Before we begin, I’d like to observe the recent passing of Cole Brown, who had been providing the English voice of Lord Redford [ANN] [Funimation]. I was not personally familiar with him or his work, but by all accounts he was skilled actor and generally a good guy, and I extend my sympathies.
While the Germanian military blitzes through the Sellun corridor into Landsbruck, and Sophie herself brings the hurt to the fortifications in Coenenburg, a detachment of the Eylstadt royal guard helps some of the remaining soldiers snatch Izetta from the very palm of the enemy. To keep up momentum on the global scale (presumably), Germania directs Sophie away from her personal vendetta to aid in the Battle of Britain. The Emperor also reassigns Berkman, which is implied to be the first word of a death sentence for someone who knows too much, and begins outlining in earnest his plans for world domination. After a month of lying comatose in Eylstadt’s secret underground back-up headquarters, Izetta wakes up, but without the use of her legs. Sensing her desperation to continue fighting for Finé even while disadvantaged at every possible level, Seig offers to level the witch-on-witch playing field by giving Izetta the other half of the first witch’s Magic Stone and allowing her to bypass her most significant limitation.
This show has some issues.
To begin with, Scott hit the nail on the head last week when he observed that the show was betraying its original hook of asymmetrical magic-vs-technology warfare in favor of some bog-standard magical power battle, and this episode only continues to move us closer to a mirror-match. Very soon, we will have two witches, each with half of a deus ex machina rock that lets them store energy, which supposedly takes some sort of toll on the user. Both users are also already functioning at reduced capacity, now that Izetta’s broken her back. Sophie seems to already be feeling the effects from the industrial-level usage of her half of the rock, and any physical issues that she’s exhibiting are supposedly amplified in her imperfect clone body.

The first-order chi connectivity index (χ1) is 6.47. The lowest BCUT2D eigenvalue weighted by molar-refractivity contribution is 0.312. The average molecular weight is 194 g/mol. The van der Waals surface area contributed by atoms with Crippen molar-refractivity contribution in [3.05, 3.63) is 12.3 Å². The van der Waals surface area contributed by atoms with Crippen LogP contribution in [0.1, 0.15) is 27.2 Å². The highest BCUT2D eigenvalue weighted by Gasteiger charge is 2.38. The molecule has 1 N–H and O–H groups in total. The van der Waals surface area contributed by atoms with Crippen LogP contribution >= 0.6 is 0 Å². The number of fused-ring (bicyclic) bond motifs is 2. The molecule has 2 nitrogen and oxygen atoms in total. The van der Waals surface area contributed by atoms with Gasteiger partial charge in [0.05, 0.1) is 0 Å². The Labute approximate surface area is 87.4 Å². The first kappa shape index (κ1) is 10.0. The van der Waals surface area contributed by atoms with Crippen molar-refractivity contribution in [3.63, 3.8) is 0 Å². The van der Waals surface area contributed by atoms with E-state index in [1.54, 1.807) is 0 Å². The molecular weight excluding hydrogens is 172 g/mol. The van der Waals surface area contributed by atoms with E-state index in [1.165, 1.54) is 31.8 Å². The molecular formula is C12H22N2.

Speaking of which, Germanian “science” might as well be magic at this point. First of all, they’ve totally bypassed the fifty-five years of medical progress it took for humanity to clone a living creature. Then they went straight through the Jurassic Park / Alien Resurrection region of sci-fi to the point where they can take the remains of someone who’s been dead for centuries and cobble together enough of a genome to clone. Then they veered through Neon Genesis Evangelion territory in that the back-up clones are all pretty much brain-dead bodies grown in-vitro through adolescence, and then went even further than that by requiring some fresh witch-blood to “reawaken” her primary clone body or whatever.
Such is the limits of Germanian science, I suppose </sarcasm>.
Tangentially, I’m assuming that this is a world without Uranium, because German scientists in our own 1939 actually did know about fission and were indeed actively researching the possibility of nuclear weapons, whereas Germania in the show is resorting to magic to power the The Bomb.
The emperor has also decided to go full cartoon evil in this episode, which is pretty much exactly what I feared going in, so I can’t say I’ve got a lot of confidence left for this show. Even if they manage a relatively sweet magic fight, it’ll always be weighed down by the knowledge that it could have been more – that it was supposed to be more.
Lots of clean-up and set-up in this episode, but, after last episode’s hard left, I just can’t bring myself to get hyped.
It occurs to me that our Rolling Reviews have been disappointment after disappointment for, like, a year and a half, so I hope you all are listening to our podcasts, where there’s a little bit more variety in the conversation. Believe it or not, we do actually enjoy some anime – we’re apparently just not very good at predicting which ones they’re going to be.